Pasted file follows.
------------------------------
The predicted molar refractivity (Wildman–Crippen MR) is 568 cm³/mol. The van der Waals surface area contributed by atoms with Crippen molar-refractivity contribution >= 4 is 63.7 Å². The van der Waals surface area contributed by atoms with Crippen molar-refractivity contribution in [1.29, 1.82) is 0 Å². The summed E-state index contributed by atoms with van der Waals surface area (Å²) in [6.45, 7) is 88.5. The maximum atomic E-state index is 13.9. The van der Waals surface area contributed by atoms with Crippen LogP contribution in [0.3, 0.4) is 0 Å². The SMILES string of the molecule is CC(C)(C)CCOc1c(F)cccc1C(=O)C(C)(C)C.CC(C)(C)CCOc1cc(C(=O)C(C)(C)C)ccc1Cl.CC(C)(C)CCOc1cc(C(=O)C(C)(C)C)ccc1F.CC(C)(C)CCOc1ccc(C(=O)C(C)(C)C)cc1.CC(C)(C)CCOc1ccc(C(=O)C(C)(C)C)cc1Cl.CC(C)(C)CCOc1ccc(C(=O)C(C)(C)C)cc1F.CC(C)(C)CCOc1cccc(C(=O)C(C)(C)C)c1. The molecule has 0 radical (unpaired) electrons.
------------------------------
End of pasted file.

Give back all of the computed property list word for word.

The predicted molar refractivity (Wildman–Crippen MR) is 568 cm³/mol. The van der Waals surface area contributed by atoms with Crippen molar-refractivity contribution >= 4 is 63.7 Å². The van der Waals surface area contributed by atoms with Crippen molar-refractivity contribution in [1.29, 1.82) is 0 Å². The summed E-state index contributed by atoms with van der Waals surface area (Å²) in [6.45, 7) is 88.5. The maximum atomic E-state index is 13.9. The van der Waals surface area contributed by atoms with Crippen LogP contribution in [0.3, 0.4) is 0 Å². The SMILES string of the molecule is CC(C)(C)CCOc1c(F)cccc1C(=O)C(C)(C)C.CC(C)(C)CCOc1cc(C(=O)C(C)(C)C)ccc1Cl.CC(C)(C)CCOc1cc(C(=O)C(C)(C)C)ccc1F.CC(C)(C)CCOc1ccc(C(=O)C(C)(C)C)cc1.CC(C)(C)CCOc1ccc(C(=O)C(C)(C)C)cc1Cl.CC(C)(C)CCOc1ccc(C(=O)C(C)(C)C)cc1F.CC(C)(C)CCOc1cccc(C(=O)C(C)(C)C)c1. The molecule has 0 radical (unpaired) electrons.